Peking duck has a long and illustrious history than spans hundreds of years. It is now so celebrated that it is considered one of the national dishes of China.
There are variations of this dish at Hakkasan, HKK’s sister restaurant, in the form of the restaurant’s Peking duck with special reserve Qiandao caviar served in two courses – the first with pancakes and the second with a choice of sauces – and Pipa duck, a dish that takes its name from the shape of the duck as it resembles a Pipa, a traditional Chinese guitar-style instrument.
But it is at HKK that Chef Tong’s Cherry wood roasted Peking duck takes centre-stage.
1,608 hours before serving
The duck, a long-necked white-feathered variety, is born. Its birthplace is the family-run duck farm Silver Hill in southern Ireland, where it lives for 65 days.
In the beginning, the ducks used to prepare Peking duck were small and black-feathered, originating from Nanjing, the capital city of Jiangsu Province and the second largest city in China after Shanghai.
However, today the Beijing or Pekin duck is preferred, with its goose-like appearance and tendency to gluttony (and therefore fattier, tastier meat). The Pekin duck was actually introduced to the USA in the 1800s; the similarity between roast goose so enjoyed in the West and roasted Chinese duck is evident even today.
50 hours before serving
The duck is prepped using a unique blend of sugar, salt and spices. It is stuffed with this blend to flavour and perfume the meat from the inside; the duck is then sewn up and attached to a hook.
Traditionally, air would be pumped into the duck using either the chef’s mouth or an air pump (on some occasions and in some restaurants they would use a bicycle pump) to separate the meat from the skin. This allows the skin to crisp up, giving the dish its trademark ‘duck crackling’: caramel brown with umami sweetness. Chef Tong created an alternative method to separate the duck skin from the meat: instead of pushing air into the duck (and thus risking damaging the skin of a quality bird and making it unusable), the chefs give each bird a hot shower, dowsing it in boiling water mixed with vinegar, lemon juice and maltose syrup from a scalding hot wok. This technique means the skin naturally separates from the meat while simultaneously caramelising it.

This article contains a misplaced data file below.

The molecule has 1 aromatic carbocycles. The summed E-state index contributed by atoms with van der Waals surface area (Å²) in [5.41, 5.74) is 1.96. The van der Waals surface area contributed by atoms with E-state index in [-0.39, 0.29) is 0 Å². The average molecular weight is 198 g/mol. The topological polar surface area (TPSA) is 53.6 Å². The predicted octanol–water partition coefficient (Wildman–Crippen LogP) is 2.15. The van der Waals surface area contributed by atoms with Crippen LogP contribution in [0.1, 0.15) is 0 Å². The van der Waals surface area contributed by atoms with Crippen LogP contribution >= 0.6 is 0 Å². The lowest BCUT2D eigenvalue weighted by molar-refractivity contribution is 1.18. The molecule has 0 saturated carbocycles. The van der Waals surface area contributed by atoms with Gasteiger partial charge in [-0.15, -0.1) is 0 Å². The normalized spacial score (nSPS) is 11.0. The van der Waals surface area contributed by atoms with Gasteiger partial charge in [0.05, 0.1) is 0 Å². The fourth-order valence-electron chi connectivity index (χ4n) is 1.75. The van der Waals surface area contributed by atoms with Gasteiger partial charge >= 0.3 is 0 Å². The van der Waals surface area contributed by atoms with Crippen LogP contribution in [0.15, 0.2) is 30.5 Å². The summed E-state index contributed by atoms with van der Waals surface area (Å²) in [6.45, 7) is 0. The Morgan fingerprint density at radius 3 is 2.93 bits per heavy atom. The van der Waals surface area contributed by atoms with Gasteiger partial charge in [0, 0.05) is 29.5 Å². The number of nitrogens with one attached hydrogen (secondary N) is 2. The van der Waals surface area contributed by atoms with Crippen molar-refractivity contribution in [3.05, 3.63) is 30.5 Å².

48 hours before serving
Each duck is hung in a purpose-built duck drier for 48 hours at 3 degrees. This ensures that the skin is properly separated from the meat which allows for the skin to render out fat from both sides, basting the meat as it cooks; it tightens as it dries which, when roasted, gives it a more intense, ducky flavour.
1 hour before serving
Peking duck is roasted in either a closed oven or a hung oven. The closed oven is built of brick and fitted with metal griddles. It is preheated by burning straw at the base. The duck is placed in the oven immediately after the fire burns out, allowing the meat to be slowly cooked by convection. The hung oven is authentically heated using a fire, and the ducks are hung on hooks and roasted at extremely high heats for up to an hour.
Chef Tong and HKK use the latter method to roast their ducks. The birds are roasted vertically in a fire stone oven with cherry wood for an hour at 138C for 20 minutes before the oven is turned up to 175C for 40 minutes to guarantee extra crisp skin. As the duck is roasted the fat melts and runs down towards the leg, giving different texture to the meat and skin.
The Cherry wood roasted Peking duck is presented on the duck trolley and carved at the table. Three different cuts are offered: the crispy duck skin from the shoulder, which should be dipped into the unrefined organic cane sugar that accompanies it; the skin and juicy meat from the breast served with duck sauce; and the leg meat, shredded and stuffed inside a sesame pancake with leek.